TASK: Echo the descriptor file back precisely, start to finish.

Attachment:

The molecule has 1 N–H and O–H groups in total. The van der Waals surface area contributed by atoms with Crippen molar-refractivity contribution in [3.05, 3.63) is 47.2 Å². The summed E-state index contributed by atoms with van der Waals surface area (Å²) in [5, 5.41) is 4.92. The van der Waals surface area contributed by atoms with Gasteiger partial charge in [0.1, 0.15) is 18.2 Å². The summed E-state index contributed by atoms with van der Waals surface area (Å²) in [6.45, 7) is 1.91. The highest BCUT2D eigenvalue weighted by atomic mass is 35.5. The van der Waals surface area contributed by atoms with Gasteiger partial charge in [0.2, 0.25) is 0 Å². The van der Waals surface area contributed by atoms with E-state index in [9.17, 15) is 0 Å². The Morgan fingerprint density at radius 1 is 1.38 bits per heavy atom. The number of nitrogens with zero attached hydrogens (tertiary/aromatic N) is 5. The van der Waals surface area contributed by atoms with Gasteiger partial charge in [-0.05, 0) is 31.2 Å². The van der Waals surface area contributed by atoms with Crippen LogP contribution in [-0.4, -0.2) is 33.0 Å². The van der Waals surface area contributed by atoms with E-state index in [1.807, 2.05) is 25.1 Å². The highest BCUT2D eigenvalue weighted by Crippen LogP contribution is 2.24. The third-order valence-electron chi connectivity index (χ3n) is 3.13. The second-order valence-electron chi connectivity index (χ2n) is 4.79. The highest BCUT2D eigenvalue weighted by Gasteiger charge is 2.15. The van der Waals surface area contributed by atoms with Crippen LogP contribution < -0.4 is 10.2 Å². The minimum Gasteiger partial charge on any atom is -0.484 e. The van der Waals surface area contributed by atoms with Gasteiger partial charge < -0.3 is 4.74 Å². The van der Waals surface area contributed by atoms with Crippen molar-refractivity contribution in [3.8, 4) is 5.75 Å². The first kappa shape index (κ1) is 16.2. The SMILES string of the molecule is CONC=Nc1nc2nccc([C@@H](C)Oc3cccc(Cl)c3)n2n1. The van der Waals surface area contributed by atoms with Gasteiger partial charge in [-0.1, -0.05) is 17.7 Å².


The molecule has 1 N–H and O–H groups in total. The van der Waals surface area contributed by atoms with Crippen molar-refractivity contribution in [3.05, 3.63) is 47.2 Å². The summed E-state index contributed by atoms with van der Waals surface area (Å²) in [5, 5.41) is 4.92. The van der Waals surface area contributed by atoms with Gasteiger partial charge in [0.1, 0.15) is 18.2 Å². The summed E-state index contributed by atoms with van der Waals surface area (Å²) in [6.45, 7) is 1.91. The highest BCUT2D eigenvalue weighted by atomic mass is 35.5. The van der Waals surface area contributed by atoms with Gasteiger partial charge in [0.2, 0.25) is 0 Å². The van der Waals surface area contributed by atoms with E-state index in [9.17, 15) is 0 Å². The Morgan fingerprint density at radius 1 is 1.38 bits per heavy atom. The number of nitrogens with zero attached hydrogens (tertiary/aromatic N) is 5. The van der Waals surface area contributed by atoms with Gasteiger partial charge in [-0.05, 0) is 31.2 Å². The van der Waals surface area contributed by atoms with Crippen LogP contribution in [-0.4, -0.2) is 33.0 Å². The van der Waals surface area contributed by atoms with E-state index in [1.807, 2.05) is 25.1 Å². The highest BCUT2D eigenvalue weighted by Crippen LogP contribution is 2.24. The third-order valence-electron chi connectivity index (χ3n) is 3.13. The second-order valence-electron chi connectivity index (χ2n) is 4.79. The highest BCUT2D eigenvalue weighted by Gasteiger charge is 2.15. The van der Waals surface area contributed by atoms with Crippen LogP contribution < -0.4 is 10.2 Å². The minimum Gasteiger partial charge on any atom is -0.484 e. The van der Waals surface area contributed by atoms with Gasteiger partial charge < -0.3 is 4.74 Å². The van der Waals surface area contributed by atoms with Crippen molar-refractivity contribution in [3.8, 4) is 5.75 Å². The first kappa shape index (κ1) is 16.2. The SMILES string of the molecule is CONC=Nc1nc2nccc([C@@H](C)Oc3cccc(Cl)c3)n2n1. The van der Waals surface area contributed by atoms with Gasteiger partial charge in [-0.1, -0.05) is 17.7 Å².